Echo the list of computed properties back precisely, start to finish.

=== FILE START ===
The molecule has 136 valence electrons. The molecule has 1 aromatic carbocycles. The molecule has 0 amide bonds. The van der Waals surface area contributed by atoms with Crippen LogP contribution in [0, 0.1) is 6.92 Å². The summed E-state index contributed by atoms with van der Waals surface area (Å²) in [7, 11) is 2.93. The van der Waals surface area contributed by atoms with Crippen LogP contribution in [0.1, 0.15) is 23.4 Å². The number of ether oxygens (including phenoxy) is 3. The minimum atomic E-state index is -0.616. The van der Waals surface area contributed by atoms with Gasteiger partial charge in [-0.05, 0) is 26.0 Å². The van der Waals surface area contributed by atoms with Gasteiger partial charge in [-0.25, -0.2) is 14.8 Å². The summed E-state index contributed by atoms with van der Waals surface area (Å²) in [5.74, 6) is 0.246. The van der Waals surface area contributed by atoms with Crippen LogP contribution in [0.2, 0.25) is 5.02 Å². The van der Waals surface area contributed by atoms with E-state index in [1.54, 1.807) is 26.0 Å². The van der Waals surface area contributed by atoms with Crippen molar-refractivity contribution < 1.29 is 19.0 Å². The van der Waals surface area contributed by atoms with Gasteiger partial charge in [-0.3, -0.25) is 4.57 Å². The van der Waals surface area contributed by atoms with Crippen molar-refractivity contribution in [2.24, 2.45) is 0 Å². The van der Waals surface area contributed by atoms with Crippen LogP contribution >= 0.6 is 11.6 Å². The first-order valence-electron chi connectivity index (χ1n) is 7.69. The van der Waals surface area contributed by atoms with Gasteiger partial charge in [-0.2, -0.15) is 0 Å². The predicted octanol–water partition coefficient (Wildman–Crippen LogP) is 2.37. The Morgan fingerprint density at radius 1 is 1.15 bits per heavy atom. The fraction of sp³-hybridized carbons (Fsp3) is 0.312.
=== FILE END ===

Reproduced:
The molecule has 136 valence electrons. The molecule has 1 aromatic carbocycles. The molecule has 0 amide bonds. The van der Waals surface area contributed by atoms with Crippen LogP contribution in [0, 0.1) is 6.92 Å². The summed E-state index contributed by atoms with van der Waals surface area (Å²) in [7, 11) is 2.93. The van der Waals surface area contributed by atoms with Crippen LogP contribution in [0.1, 0.15) is 23.4 Å². The number of ether oxygens (including phenoxy) is 3. The minimum atomic E-state index is -0.616. The van der Waals surface area contributed by atoms with Gasteiger partial charge in [-0.05, 0) is 26.0 Å². The van der Waals surface area contributed by atoms with Gasteiger partial charge in [-0.25, -0.2) is 14.8 Å². The summed E-state index contributed by atoms with van der Waals surface area (Å²) in [5.74, 6) is 0.246. The van der Waals surface area contributed by atoms with Crippen LogP contribution in [0.2, 0.25) is 5.02 Å². The van der Waals surface area contributed by atoms with E-state index in [1.54, 1.807) is 26.0 Å². The van der Waals surface area contributed by atoms with Crippen molar-refractivity contribution < 1.29 is 19.0 Å². The van der Waals surface area contributed by atoms with Gasteiger partial charge in [-0.3, -0.25) is 4.57 Å². The van der Waals surface area contributed by atoms with Crippen molar-refractivity contribution in [2.24, 2.45) is 0 Å². The van der Waals surface area contributed by atoms with Crippen LogP contribution >= 0.6 is 11.6 Å². The first-order valence-electron chi connectivity index (χ1n) is 7.69. The van der Waals surface area contributed by atoms with Gasteiger partial charge in [-0.2, -0.15) is 0 Å². The predicted octanol–water partition coefficient (Wildman–Crippen LogP) is 2.37. The Morgan fingerprint density at radius 1 is 1.15 bits per heavy atom. The fraction of sp³-hybridized carbons (Fsp3) is 0.312.